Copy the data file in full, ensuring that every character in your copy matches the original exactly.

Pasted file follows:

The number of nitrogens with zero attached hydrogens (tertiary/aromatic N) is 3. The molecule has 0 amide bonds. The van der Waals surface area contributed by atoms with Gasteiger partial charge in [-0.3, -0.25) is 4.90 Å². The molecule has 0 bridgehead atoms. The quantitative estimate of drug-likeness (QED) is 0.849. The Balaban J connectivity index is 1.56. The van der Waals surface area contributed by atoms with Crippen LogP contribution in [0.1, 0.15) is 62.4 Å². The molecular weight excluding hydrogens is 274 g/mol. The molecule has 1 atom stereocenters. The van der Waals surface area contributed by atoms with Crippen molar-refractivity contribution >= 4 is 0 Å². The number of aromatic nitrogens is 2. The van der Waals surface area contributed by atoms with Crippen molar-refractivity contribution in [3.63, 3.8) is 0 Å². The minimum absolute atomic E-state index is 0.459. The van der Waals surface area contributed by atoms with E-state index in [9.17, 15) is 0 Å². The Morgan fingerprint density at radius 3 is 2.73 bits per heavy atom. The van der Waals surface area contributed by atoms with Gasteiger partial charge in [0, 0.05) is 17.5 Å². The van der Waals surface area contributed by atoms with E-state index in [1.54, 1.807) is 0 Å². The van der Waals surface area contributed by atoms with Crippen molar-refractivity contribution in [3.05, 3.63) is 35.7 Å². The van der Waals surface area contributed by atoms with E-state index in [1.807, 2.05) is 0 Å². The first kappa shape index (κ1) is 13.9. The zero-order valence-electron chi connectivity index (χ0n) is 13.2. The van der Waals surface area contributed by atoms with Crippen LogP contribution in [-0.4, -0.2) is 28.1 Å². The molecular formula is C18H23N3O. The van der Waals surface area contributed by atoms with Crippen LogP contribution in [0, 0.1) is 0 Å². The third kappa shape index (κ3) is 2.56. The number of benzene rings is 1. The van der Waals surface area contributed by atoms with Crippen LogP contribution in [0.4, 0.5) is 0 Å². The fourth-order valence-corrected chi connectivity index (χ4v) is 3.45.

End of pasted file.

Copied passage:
The number of nitrogens with zero attached hydrogens (tertiary/aromatic N) is 3. The molecule has 0 amide bonds. The van der Waals surface area contributed by atoms with Gasteiger partial charge in [-0.3, -0.25) is 4.90 Å². The molecule has 0 bridgehead atoms. The quantitative estimate of drug-likeness (QED) is 0.849. The Balaban J connectivity index is 1.56. The van der Waals surface area contributed by atoms with Crippen LogP contribution in [0.1, 0.15) is 62.4 Å². The molecular weight excluding hydrogens is 274 g/mol. The molecule has 1 atom stereocenters. The van der Waals surface area contributed by atoms with Crippen molar-refractivity contribution >= 4 is 0 Å². The number of aromatic nitrogens is 2. The van der Waals surface area contributed by atoms with Crippen molar-refractivity contribution in [3.63, 3.8) is 0 Å². The minimum absolute atomic E-state index is 0.459. The van der Waals surface area contributed by atoms with E-state index in [9.17, 15) is 0 Å². The Morgan fingerprint density at radius 3 is 2.73 bits per heavy atom. The van der Waals surface area contributed by atoms with Gasteiger partial charge in [0, 0.05) is 17.5 Å². The van der Waals surface area contributed by atoms with E-state index in [1.54, 1.807) is 0 Å². The van der Waals surface area contributed by atoms with Crippen molar-refractivity contribution in [3.05, 3.63) is 35.7 Å². The van der Waals surface area contributed by atoms with E-state index in [1.807, 2.05) is 0 Å². The first kappa shape index (κ1) is 13.9. The zero-order valence-electron chi connectivity index (χ0n) is 13.2. The van der Waals surface area contributed by atoms with Crippen LogP contribution in [-0.4, -0.2) is 28.1 Å². The molecular formula is C18H23N3O. The van der Waals surface area contributed by atoms with Crippen LogP contribution in [0, 0.1) is 0 Å². The third kappa shape index (κ3) is 2.56. The number of benzene rings is 1. The van der Waals surface area contributed by atoms with Crippen LogP contribution in [0.4, 0.5) is 0 Å². The fourth-order valence-corrected chi connectivity index (χ4v) is 3.45.